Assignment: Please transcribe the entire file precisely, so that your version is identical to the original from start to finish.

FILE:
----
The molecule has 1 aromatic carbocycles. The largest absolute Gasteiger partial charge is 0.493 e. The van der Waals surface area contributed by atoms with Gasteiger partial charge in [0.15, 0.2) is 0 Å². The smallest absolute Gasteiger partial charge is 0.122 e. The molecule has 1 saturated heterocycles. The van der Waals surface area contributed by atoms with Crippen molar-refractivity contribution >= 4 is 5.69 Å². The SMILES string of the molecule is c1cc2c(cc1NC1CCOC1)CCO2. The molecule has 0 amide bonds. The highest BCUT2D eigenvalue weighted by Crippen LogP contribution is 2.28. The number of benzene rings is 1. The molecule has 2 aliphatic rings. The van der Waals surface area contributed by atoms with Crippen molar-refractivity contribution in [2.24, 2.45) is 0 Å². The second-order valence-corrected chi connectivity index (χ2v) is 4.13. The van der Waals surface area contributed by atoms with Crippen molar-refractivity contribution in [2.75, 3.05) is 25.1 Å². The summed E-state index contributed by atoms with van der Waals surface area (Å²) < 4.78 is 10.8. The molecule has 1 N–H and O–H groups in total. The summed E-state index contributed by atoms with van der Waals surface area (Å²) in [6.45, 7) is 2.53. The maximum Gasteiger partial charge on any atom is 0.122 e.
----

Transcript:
The molecule has 1 aromatic carbocycles. The largest absolute Gasteiger partial charge is 0.493 e. The van der Waals surface area contributed by atoms with Gasteiger partial charge in [0.15, 0.2) is 0 Å². The smallest absolute Gasteiger partial charge is 0.122 e. The molecule has 1 saturated heterocycles. The van der Waals surface area contributed by atoms with Crippen molar-refractivity contribution >= 4 is 5.69 Å². The SMILES string of the molecule is c1cc2c(cc1NC1CCOC1)CCO2. The molecule has 0 amide bonds. The highest BCUT2D eigenvalue weighted by Crippen LogP contribution is 2.28. The number of benzene rings is 1. The molecule has 2 aliphatic rings. The van der Waals surface area contributed by atoms with Crippen molar-refractivity contribution in [2.24, 2.45) is 0 Å². The second-order valence-corrected chi connectivity index (χ2v) is 4.13. The van der Waals surface area contributed by atoms with Crippen molar-refractivity contribution in [2.75, 3.05) is 25.1 Å². The summed E-state index contributed by atoms with van der Waals surface area (Å²) < 4.78 is 10.8. The molecule has 1 N–H and O–H groups in total. The summed E-state index contributed by atoms with van der Waals surface area (Å²) in [6.45, 7) is 2.53. The maximum Gasteiger partial charge on any atom is 0.122 e.